During April our Winter Wheat has received its third dose of Nitrogen, ahead of the rain and its T1 fungicide. Our T1 this year comprised of Bugle, Opus Team and Alternil Excel, along with a PGR top up.
Something different for this year is our investigation into bio stimulants. We’ve been looking more closely at these and their effect on the different varieties of our Hybrid Wheat plots. The bio stimulant of choice is Calibra Carbo, available from Arysta. As a cocktail of vegetable amino acids and seaweed filtrate it is said to improve rooting and boost protein synthesis.
Across our 10ha trial field there are several different seed rates and hybrid varieties in 24m plots between the tramlines. To make a side by side visual comparison we went in with the bio stimulant across half of each plot, leaving the other half untreated. I am intrigued to monitor the plots as the season progresses and see if there is any noticeable change, especially if we are to see a repeat of the hot, dry conditions of last year.
I’ve been really pleased with the Spring Wheat since it was first up and out of the ground swiftly. During April, with all its NPK and S applied and a steady rainfall, it has really thrived.
Ahead of sowing we achieved a healthy flush of weeds which meant we had great control pre-drilling. Along with the PicoPro which is being aided by rainfall, the seedbed is keeping very clean.
The signs are all there for a promising crop of Cochise. With excellent early vigour the crop is now tillering remarkably well, and I am pleased that we have returned back to this previously forgotten Spring Crop.
On the OSR front, April has been an eventful month. With a run of frosts in the second week and storm Hannah, which brought sharp hail showers to the farm causing limited damage, the crop has certainly had its fair share of less than ideal weather fronts to deal with.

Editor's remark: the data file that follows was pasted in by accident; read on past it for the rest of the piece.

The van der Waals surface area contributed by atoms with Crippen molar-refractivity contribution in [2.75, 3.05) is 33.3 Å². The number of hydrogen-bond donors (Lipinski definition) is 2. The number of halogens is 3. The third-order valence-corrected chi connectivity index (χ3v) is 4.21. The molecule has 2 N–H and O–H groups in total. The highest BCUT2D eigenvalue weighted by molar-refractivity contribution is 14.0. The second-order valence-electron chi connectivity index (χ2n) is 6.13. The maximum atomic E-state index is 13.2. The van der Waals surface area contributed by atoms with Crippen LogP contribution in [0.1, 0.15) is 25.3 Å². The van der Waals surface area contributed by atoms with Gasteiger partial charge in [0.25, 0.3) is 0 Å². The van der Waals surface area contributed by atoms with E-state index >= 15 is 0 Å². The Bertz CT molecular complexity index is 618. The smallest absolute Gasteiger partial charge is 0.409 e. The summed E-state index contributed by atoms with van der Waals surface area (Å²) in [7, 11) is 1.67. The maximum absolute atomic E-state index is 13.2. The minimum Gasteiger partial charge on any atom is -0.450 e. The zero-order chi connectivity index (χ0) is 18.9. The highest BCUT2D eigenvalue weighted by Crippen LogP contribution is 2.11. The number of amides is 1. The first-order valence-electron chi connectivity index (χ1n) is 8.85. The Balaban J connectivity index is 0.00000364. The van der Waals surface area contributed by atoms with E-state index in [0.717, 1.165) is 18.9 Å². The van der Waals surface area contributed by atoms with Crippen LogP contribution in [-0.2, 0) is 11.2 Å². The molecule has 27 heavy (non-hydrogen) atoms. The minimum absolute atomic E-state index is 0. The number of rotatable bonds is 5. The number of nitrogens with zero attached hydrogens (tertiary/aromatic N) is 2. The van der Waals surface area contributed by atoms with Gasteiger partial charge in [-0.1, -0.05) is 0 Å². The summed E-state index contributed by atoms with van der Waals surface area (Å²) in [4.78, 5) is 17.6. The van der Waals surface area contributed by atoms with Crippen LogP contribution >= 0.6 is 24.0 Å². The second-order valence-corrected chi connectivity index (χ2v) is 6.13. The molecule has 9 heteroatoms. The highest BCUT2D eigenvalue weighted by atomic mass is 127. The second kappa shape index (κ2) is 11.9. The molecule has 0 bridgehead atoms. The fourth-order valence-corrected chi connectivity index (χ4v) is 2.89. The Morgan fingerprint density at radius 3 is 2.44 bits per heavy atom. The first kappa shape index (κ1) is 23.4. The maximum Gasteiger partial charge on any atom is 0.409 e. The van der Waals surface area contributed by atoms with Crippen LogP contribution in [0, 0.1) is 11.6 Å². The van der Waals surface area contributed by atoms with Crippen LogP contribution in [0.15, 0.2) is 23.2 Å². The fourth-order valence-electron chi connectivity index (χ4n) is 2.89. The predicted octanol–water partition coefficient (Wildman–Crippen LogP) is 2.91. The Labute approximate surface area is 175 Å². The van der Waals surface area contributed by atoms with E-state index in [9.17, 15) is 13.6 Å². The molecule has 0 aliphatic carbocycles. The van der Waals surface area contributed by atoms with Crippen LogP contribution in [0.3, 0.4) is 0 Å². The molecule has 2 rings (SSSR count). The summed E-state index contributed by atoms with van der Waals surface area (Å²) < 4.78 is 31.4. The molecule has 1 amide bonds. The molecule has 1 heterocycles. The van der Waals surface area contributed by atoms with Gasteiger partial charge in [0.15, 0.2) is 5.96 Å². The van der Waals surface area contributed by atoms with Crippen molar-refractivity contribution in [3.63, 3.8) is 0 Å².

Despite this, the crop has benefited from a long flowering period in often warm, dry conditions and we’re now seeing a pleasing pod set going forward. The crop, drilled on wide 66cm row spacings with the Pro-Til, has looked well throughout the season due to its even and quick establishment. It got up and away (ahead of the neighbours!) and is showing plenty of branching lower down the plant which I hope will give it good potential come harvest.
Towards the middle of April, I applied the final fungicide with Pictor for Sclerotinia which is quite possibly our last pass through the crop before the combine. We don’t desiccate our crops as we find they ripen much quicker and more evenly when left well alone, something that I have put down to over the years as a result of the improved soil structure from reducing our cultivations.
Another Spring crop that hasn’t graced our farm for a while is the Spring Beans. With an excellent establishment that was bolstered by good seedbed moisture, they are coming along well.
Sown in February, the Beans made significant growth during the record Easter temperatures with a very good population, if not too good! I was concerned about the highly variable derogation seed but despite its official 70% germination, plant counts that have followed have shown that a higher percentage was actually viable, regardless of their disappointing appearance on delivery!
Bean weevil has been evident, but between rain and concerns over damage to our beneficial insects I opted against chemical control and favoured foliar micro nutrition to help keep the plant’s growth beyond the notching, which has been the right decision.
The 46.5mm of rainfall (every fraction counts!) received in April, was very welcome and brought our year-to-date total rainfall figure to 108mm. It is no lie that this is significantly below where we would normally expect to be at this time of the year, but with most of our Nitrogen now applied and washed in and with good rooting structures in place, we are as well set as we could hope to be.
The beauty of our strip tillage system, made possible with our trusty Mzuri Pro-Til 3T, is that valuable moisture isn’t lost at drilling. With no heavy cultivations to release this precious commodity it is instead preserved in the bank for times of need – call it a ‘rainy day’ fund if you will! Protecting this soil reserve extends the crop’s ability to withstand unusually low rainfall, like what we’re experiencing now.
To a degree, it could be said that in these circumstances our heavy soils are a blessing, but I have seen countless examples of where growers on light soils have equally improved the ability to retain moisture by increasing organic matter and improving structure through adopting strip tillage techniques, thus nurturing a soil better equipped to support crops in dry seasons.